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  • Written by David Peace
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  • Written by David Peace
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Written by David PeaceAuthor Alerts:  Random House will alert you to new works by David Peace

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On Sale: September 11, 2007
Pages: | ISBN: 978-0-307-26784-9
Published by : Vintage Knopf
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Synopsis|Excerpt

Synopsis

It's August 1946—one year after the Japanese surrender—and women are turning up dead all over Tokyo. Detective Minami of the Tokyo Metropolitan Police—irreverent, angry, despairing—goes on the hunt for a killer known as the Japanese Bluebeard—a decorated former Imperial soldier who raped and murdered at least ten women amidst the turmoil of post-war Tokyo. As he undertakes the case, Minami is haunted by his own memories of atrocities that he can no longer explain or forgive. Unblinking in its vision of a nation in a chaotic, hellish period in its history, Tokyo Year Zero is a darkly lyrical and stunningly original crime novel.

Excerpt

The fifteenth day of the eighth month of the twentieth year of Showa
Tokyo, 90°, fine

Detective Minami! Detective Minami! Detective Minami!

I open my eyes. From dreams that are not my own. I sit up in my chair at my desk. Dreams I do not want. My collar is wet and my whole suit damp. My hair itches. My skin itches–

Detective Minami! Detective Minami!

Detective Nishi is taking down the blackout curtains, bright warm shafts of dawn and dust filling the office as the sun rises up beyond the tape-crossed windows–

Detective Minami!

‘Did you just say something?’ I ask Nishi–

Nishi shakes his head. Nishi says, ‘No.’

I stare up at the ceiling. Nothing moves in the bright light. The fans have stopped. No electricity. The telephones silent. No lines. The toilets blocked. No water. Nothing–

‘Kumagaya was hit during the night,’ says Nishi. ‘There are reports of gunfire from the Palace…’

‘I didn’t dream it, then?’

I take out my handkerchief. It is old and it is dirty. I wipe my neck again. Then I wipe my face. Now I check my pockets–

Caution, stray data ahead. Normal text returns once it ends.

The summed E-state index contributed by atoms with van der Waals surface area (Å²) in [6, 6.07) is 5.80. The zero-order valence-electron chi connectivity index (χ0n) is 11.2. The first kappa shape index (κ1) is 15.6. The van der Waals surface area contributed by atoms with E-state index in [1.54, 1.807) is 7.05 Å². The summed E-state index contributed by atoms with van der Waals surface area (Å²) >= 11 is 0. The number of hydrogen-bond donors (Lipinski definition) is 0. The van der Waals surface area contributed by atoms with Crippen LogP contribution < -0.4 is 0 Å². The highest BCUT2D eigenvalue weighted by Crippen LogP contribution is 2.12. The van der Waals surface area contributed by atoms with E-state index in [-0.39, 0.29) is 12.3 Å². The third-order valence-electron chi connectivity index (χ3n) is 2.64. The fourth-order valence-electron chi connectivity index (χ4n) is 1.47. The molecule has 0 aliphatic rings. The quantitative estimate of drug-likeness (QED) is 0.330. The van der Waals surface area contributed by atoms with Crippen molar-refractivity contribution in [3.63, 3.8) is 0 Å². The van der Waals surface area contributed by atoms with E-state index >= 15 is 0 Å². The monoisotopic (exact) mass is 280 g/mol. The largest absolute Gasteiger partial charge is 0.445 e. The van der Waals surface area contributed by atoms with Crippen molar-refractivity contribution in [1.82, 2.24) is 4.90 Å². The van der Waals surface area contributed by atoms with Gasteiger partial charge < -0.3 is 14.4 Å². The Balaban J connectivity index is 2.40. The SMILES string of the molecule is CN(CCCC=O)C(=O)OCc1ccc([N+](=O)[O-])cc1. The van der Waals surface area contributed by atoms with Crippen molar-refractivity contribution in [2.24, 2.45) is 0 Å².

They are handing out potassium cyanide to the women, the children and the aged, saying this latest cabinet reshuffle foretells the end of the war, the end of Japan, the end of the world…

Nishi holds up a small box and asks, ‘You looking for these?’

I snatch the box of Muronal out of his hands. I check the contents. Enough. I stuff the box back into my jacket pocket–

The sirens and the warnings all through the night; Tokyo hot and dark, hidden and cowed; night and day, rumours of new weapons, fears of new bombs; first Hiroshima, then Nagasaki, next is Tokyo…

Bombs that mean the end of Japan, the end of the world…

No sleep. Only dreams. No sleep. Only dreams…

Night and day, this is why I take these pills…

This is what I tell myself, night and day…

‘They were on the floor,’ says Nishi–

I nod. I ask, ‘You got a cigarette?’

Nishi shakes his head. I curse him. There are five more days until the next special ration. Five more days…

The office door swings open–

Detective Fujita storms into the room. Detective Fujita has a Police Bulletin in his hand. Fujita says, ‘Sorry, more bad news…

He tosses the bulletin onto my desk. Nishi picks it up–

Nishi is young. Nishi is keen. Too young…

‘It’s from the Shinagawa police station,’ he says, and reads: ‘Body discovered in suspicious circumstances at the Women’s Dormitory Building of the Dai-Ichi Naval Clothing Department–’

‘Just a moment,’ I tell him. ‘Surely anything to do with the Naval Clothing Department falls under the jurisdiction of the Kempeitai? This is a case for the military police, not civilian…’